Not AH’s movie of the same name, but the caged creatures shown fleetingly at the beginning and end of RW. They don’t really do anything, but they’re there. Do they mean something?
Birds are frequent visitors to Hitchcock’s cinema, they perch in Sabotage and Foreign Correspondent, the sinister shadow of one hovers in a dream in Spellbound. If you care to stretch a point, there is even a giant, machine-gun-firing bird that menaces Cary Grant in North by Northwest. Famously, stuffed birds decorate Norman Bates’s inner office in Psycho. And of course, birds are the point of The Birds.
There are those—let us call them motif mongers—who see all these birds about and shout, Symbol, symbol! They attempt to ascribe to the motif a single, unvarying association. And because the birds of The Birds are the most flamboyant members of their kind, visiting mayhem on humanity, your typical motif monger would have us believe birds in Hitchcock are always portents of death or destruction.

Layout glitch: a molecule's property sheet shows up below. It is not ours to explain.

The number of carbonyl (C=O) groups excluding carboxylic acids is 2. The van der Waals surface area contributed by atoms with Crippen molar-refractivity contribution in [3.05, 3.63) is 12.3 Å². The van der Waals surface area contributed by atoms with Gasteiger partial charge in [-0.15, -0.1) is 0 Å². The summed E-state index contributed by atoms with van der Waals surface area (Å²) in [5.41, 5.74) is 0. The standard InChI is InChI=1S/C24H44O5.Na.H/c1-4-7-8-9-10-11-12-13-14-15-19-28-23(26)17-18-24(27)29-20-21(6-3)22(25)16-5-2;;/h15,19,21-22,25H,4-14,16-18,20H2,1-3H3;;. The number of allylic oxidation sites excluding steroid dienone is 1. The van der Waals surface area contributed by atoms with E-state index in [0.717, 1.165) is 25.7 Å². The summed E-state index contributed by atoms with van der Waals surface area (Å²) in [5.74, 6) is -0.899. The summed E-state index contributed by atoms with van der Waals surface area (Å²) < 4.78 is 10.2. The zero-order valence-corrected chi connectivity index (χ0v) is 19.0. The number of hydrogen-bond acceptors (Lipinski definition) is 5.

But not so fast, birdseed breath! The matter is more complicated than that. Let’s remember that even in The Birds there is a benign avian pair out of sync with their rampaging brothers and sisters. These lovebirds are present at the beginning of the film, and actually bring the hero and heroine together. At the end of the film, the lovebirds are retained, even as the couple are fleeing all the other birds. Clearly, there are distinctions to be drawn among birds.
Let us return to RW. I can’t tell how many birds are in the cage at the beginning of the film, but at the end there are two—at least, I’d like to think there are. Nothing malign can attach to these creatures. In fact, given the tenor of the film’s ending, might not the birds reappear at that point simply to share in the harmony and bliss that is building about the courtyard? Hmmm, what kind of birds are they, anyway?Are you thinking what I’m thinking?